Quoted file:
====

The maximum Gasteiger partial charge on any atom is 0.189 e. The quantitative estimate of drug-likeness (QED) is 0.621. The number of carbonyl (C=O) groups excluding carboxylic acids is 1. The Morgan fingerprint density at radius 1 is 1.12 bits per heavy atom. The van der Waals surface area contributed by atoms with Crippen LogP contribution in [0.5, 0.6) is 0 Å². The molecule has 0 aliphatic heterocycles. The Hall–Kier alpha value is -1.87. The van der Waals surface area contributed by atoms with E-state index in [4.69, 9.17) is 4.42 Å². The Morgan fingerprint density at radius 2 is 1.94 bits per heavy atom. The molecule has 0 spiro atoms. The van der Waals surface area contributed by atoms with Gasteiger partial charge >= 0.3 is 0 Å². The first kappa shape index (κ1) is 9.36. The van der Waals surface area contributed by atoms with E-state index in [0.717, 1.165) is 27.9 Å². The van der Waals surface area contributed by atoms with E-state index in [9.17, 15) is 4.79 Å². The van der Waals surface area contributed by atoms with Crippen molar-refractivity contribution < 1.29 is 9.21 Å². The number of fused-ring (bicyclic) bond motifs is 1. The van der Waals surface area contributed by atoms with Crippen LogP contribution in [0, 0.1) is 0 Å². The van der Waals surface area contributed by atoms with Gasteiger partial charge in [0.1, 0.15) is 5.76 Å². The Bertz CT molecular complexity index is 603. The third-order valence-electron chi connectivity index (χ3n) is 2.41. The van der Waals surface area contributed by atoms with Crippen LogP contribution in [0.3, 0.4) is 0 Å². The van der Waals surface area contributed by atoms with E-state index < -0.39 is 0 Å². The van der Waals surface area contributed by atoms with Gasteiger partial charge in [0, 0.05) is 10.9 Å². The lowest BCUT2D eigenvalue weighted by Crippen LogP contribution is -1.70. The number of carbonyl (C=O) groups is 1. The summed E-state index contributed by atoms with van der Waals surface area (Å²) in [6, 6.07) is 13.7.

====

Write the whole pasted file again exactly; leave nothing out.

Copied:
The maximum Gasteiger partial charge on any atom is 0.189 e. The quantitative estimate of drug-likeness (QED) is 0.621. The number of carbonyl (C=O) groups excluding carboxylic acids is 1. The Morgan fingerprint density at radius 1 is 1.12 bits per heavy atom. The van der Waals surface area contributed by atoms with Crippen LogP contribution in [0.5, 0.6) is 0 Å². The molecule has 0 aliphatic heterocycles. The Hall–Kier alpha value is -1.87. The van der Waals surface area contributed by atoms with E-state index in [4.69, 9.17) is 4.42 Å². The Morgan fingerprint density at radius 2 is 1.94 bits per heavy atom. The molecule has 0 spiro atoms. The van der Waals surface area contributed by atoms with Gasteiger partial charge >= 0.3 is 0 Å². The first kappa shape index (κ1) is 9.36. The van der Waals surface area contributed by atoms with E-state index in [0.717, 1.165) is 27.9 Å². The van der Waals surface area contributed by atoms with E-state index in [9.17, 15) is 4.79 Å². The van der Waals surface area contributed by atoms with Crippen molar-refractivity contribution < 1.29 is 9.21 Å². The number of fused-ring (bicyclic) bond motifs is 1. The van der Waals surface area contributed by atoms with Crippen LogP contribution in [0, 0.1) is 0 Å². The van der Waals surface area contributed by atoms with Gasteiger partial charge in [0.1, 0.15) is 5.76 Å². The Bertz CT molecular complexity index is 603. The third-order valence-electron chi connectivity index (χ3n) is 2.41. The van der Waals surface area contributed by atoms with Crippen LogP contribution in [0.3, 0.4) is 0 Å². The van der Waals surface area contributed by atoms with E-state index < -0.39 is 0 Å². The van der Waals surface area contributed by atoms with Gasteiger partial charge in [0, 0.05) is 10.9 Å². The lowest BCUT2D eigenvalue weighted by Crippen LogP contribution is -1.70. The number of carbonyl (C=O) groups is 1. The summed E-state index contributed by atoms with van der Waals surface area (Å²) in [6, 6.07) is 13.7.